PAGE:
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Between the Eye and the World

The Emergence of the Point-of-View Shot


Elena Dagrada

The point-of-view shot is usually perceived as a «natural» device, yet its naturalness is illusory. This book provides an answer to the question: «Where does the point-of-view shot come from?» It investigates the emergence of this filmic form as the product of a culture and its history, unravelling the difference between a point-of-view shot and a character’s subjective viewpoint. In so doing, it shows that what would become the point-of-view shot developed from the interposition, between the eye and the world, of a prosthesis capable of modifying the conditions needed to access the visible, and thus to expand the potential of human vision. Moreover, the book offers inspiration for further research on modern (and postmodern) vision as a mediated vision, an important topic in contemporary debates in the digital media landscape.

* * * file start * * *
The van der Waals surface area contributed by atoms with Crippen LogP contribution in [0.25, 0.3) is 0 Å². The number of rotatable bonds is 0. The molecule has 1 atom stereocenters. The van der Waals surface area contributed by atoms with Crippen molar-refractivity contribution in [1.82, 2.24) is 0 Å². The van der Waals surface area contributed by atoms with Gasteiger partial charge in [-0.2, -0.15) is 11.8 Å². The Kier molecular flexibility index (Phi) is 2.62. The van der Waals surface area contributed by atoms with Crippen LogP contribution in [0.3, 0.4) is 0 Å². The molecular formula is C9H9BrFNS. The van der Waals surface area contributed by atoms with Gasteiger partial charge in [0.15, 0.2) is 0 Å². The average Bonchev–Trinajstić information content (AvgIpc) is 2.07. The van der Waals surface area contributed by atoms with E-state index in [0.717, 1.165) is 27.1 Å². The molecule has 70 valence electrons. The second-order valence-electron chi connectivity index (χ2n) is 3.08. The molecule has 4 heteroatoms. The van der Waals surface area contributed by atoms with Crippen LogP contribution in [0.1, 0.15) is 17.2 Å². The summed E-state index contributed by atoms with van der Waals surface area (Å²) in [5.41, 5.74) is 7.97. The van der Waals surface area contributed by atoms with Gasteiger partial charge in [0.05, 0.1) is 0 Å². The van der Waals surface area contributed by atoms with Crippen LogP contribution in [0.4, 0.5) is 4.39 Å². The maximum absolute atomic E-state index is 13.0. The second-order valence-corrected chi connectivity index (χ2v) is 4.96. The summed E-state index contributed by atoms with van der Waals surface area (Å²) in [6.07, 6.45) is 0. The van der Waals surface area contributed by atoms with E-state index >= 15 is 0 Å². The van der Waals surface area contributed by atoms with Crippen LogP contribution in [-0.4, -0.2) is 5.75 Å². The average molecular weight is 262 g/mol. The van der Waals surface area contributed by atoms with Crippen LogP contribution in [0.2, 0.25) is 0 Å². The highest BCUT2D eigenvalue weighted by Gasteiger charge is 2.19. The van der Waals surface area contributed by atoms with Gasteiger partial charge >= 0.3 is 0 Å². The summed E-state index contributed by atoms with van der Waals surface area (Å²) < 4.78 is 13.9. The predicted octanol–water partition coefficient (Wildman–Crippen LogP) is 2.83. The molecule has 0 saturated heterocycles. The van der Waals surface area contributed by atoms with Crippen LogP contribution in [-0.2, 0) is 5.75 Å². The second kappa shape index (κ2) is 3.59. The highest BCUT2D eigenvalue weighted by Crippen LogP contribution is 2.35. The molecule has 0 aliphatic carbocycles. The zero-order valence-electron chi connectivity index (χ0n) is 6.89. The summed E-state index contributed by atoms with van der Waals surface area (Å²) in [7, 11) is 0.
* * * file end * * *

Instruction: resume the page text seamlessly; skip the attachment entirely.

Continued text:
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Chapter 4: Towards Linearisation



Towards Linearisation

4.1. The Look and the Story

Among the issues dealt with in the previous chapter, one in particular now demands more attention. It is the issue of narrative – or, better, of the story – and its relationship with early cinema, especially with the status of the single view.

From a strictly narratological perspective, what characterises early cinema is not so much the presence or the absence of a story; rather, it is the different modality of performing it. In previous chapters we have seen that early cinema can tell a story, and that it is able to do so from the very beginning, even in a single view. On the other hand, it may happen that several views assembled in a single film do not tell stories of any kind.

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